The campaign press and punditry certainly has had a lot to say of late about Bill Clinton’s role in Senator Clinton’s presidential campaign — what’s appropriate or not, what’s effective or not — and chances are we’ll have more to say about what they’ve said.
For now, I’ll point out two female opinion journalists from opposite ends of the political spectrum sounding remarkably similar on this topic — suggesting, in effect, that when Hillary Clinton’s spouse speaks out forcefully on her behalf, something that several candidates’ spouses are doing, it diminishes the historic, glass-ceiling-breaking aspect of her candidacy.
Peggy Noonan, the Wall Street Journal columnist, on Sunday’s Meet the Press:
Can I say, on the campaign trail, one of the things I find jarring the past few weeks is that Hillary Clinton is the first major party woman running for president of the United States. She is a woman. She’s running for president. She’s running for head of the United States, chief executive officer. And she has to send her husband out to yell at the neighbors? It’s like she’s, she’s saying, “You go out there, you fight for me. My husband’s going to tell you off!” There’s something strange, jarring, unbecoming and even unfeminist about it.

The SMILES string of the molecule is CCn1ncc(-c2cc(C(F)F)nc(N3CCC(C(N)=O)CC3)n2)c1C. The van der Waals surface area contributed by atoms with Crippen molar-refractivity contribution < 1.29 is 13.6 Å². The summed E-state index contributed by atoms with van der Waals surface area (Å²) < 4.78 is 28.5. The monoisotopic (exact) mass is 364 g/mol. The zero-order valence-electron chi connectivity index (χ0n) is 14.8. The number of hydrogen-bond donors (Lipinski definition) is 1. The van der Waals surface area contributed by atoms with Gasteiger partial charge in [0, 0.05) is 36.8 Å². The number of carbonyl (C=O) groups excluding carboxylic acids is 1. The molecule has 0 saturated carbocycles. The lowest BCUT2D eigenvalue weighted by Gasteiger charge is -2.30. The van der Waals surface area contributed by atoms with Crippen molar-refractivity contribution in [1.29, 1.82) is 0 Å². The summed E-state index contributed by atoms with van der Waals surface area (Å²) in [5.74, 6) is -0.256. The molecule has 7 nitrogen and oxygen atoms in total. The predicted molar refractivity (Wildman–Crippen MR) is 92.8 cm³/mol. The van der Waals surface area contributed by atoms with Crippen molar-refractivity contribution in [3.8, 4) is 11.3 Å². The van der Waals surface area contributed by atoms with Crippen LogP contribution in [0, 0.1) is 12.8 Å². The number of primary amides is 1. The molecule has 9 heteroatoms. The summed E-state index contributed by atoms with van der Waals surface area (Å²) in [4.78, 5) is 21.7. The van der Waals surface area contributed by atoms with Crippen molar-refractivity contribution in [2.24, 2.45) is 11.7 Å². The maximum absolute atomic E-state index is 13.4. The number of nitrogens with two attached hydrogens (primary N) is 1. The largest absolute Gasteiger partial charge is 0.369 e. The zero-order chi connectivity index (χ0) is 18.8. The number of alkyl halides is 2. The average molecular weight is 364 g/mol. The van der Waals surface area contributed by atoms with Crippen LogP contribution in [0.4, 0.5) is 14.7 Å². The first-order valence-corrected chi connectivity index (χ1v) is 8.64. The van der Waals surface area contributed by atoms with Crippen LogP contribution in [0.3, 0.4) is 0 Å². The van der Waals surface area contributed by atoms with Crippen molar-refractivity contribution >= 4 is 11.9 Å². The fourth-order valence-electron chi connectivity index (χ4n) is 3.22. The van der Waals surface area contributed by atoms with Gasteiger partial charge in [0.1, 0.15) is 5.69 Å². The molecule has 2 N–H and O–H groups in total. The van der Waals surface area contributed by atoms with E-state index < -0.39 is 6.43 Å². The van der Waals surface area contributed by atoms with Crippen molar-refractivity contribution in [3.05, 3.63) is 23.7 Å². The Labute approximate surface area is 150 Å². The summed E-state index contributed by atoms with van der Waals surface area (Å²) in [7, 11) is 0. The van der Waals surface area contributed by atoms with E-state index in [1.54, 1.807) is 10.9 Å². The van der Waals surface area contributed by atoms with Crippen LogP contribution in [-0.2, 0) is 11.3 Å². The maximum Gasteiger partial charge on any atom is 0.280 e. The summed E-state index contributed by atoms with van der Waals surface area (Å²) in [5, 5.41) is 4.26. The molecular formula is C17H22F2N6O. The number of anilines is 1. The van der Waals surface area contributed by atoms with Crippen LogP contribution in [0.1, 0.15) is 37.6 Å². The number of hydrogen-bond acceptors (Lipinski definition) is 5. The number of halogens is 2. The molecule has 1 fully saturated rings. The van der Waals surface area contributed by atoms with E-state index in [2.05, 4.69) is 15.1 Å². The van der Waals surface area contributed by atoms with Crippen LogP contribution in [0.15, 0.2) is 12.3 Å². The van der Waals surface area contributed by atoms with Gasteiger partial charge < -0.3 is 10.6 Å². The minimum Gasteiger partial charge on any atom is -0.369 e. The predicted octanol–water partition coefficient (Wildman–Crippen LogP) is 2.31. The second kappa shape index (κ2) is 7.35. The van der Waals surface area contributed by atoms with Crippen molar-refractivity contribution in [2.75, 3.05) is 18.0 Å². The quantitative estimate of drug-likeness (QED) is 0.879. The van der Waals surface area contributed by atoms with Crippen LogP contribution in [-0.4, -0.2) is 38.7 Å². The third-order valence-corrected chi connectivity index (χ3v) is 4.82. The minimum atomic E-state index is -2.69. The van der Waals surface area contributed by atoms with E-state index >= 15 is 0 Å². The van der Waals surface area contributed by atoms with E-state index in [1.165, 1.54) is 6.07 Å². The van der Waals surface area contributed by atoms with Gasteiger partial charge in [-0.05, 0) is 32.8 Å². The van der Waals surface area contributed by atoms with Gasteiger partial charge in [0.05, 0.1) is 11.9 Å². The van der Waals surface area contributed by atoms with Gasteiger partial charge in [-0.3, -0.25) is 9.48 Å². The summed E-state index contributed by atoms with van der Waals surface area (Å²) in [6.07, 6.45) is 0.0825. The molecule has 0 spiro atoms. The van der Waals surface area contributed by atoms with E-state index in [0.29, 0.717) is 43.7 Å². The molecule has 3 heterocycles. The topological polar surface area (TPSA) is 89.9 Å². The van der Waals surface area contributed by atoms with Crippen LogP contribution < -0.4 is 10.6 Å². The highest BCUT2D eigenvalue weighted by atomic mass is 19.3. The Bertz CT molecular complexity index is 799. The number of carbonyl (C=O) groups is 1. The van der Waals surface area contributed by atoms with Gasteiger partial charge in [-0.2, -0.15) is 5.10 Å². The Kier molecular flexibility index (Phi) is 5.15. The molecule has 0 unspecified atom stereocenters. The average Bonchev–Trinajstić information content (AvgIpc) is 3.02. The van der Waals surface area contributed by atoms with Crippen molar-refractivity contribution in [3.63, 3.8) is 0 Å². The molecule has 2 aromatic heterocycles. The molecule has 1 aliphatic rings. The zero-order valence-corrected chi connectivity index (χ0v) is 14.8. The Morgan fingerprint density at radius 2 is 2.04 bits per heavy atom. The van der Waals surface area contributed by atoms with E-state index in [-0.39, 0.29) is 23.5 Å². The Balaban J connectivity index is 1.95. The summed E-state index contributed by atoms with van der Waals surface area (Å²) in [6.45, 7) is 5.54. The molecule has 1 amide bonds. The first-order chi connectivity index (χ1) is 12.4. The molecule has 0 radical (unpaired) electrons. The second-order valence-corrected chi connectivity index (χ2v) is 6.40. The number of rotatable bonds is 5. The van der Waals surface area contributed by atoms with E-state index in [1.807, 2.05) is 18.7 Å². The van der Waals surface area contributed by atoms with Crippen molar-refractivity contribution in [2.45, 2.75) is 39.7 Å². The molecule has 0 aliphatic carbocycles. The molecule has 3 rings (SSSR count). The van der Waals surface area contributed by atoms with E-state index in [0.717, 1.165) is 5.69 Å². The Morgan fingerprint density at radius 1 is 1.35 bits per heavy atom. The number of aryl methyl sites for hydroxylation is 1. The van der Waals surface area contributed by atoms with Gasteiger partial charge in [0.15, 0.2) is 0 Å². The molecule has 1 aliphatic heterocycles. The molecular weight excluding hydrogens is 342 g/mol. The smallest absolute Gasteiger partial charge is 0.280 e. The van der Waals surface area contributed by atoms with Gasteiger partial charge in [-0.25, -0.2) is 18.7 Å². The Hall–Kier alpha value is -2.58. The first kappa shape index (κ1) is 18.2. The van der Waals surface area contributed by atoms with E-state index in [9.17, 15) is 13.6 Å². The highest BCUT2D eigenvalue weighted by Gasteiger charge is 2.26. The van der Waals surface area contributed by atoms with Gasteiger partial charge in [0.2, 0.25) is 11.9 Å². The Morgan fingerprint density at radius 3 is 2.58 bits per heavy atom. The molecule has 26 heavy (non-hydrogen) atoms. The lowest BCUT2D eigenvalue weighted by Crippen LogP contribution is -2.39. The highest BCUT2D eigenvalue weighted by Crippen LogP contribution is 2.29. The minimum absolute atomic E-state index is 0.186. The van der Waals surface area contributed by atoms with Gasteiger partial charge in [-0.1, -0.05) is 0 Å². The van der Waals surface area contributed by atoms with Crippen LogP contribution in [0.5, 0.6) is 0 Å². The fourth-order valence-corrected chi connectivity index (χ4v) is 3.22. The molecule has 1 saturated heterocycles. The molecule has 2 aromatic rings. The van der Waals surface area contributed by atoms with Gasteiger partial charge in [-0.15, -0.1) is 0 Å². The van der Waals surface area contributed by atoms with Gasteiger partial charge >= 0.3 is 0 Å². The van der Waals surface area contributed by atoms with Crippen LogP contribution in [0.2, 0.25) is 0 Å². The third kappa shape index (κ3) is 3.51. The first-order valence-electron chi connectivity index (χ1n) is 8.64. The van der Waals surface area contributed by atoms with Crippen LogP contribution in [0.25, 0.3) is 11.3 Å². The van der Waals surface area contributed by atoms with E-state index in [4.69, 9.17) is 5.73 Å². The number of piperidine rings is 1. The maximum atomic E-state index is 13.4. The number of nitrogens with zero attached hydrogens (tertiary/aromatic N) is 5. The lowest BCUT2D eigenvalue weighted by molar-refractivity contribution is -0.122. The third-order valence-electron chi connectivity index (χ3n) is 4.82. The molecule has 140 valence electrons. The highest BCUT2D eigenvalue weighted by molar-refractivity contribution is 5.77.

Katrina vanden Heuvel, editor of The Nation, on NBC’s Today Show this morning:
I think Bill Clinton — there’s a role for Clinton to be an advocate, a passionate and effective advocate. It’s unprecedented territory, the Clinton, an ex-president but he’s like a little league dad sometimes. He seems so over-invested in cementing his legacy, a referendum on his presidency, instead of trying to raise money for her. But it’s a dangerous move because it reminds people of the dynastic politics. As a woman…let me just finish, are voters going to be moved in this election by how they believe, what they think about a spouse? Is that a gender breakthrough?
Liz Cox Barrett is a freelance writer and graphic designer in Kalispell, Montana. She worked as a newspaper journalist in Denver and Kalispell for 20 years.
The specter of a Clinton presidency really does have a special unifying power.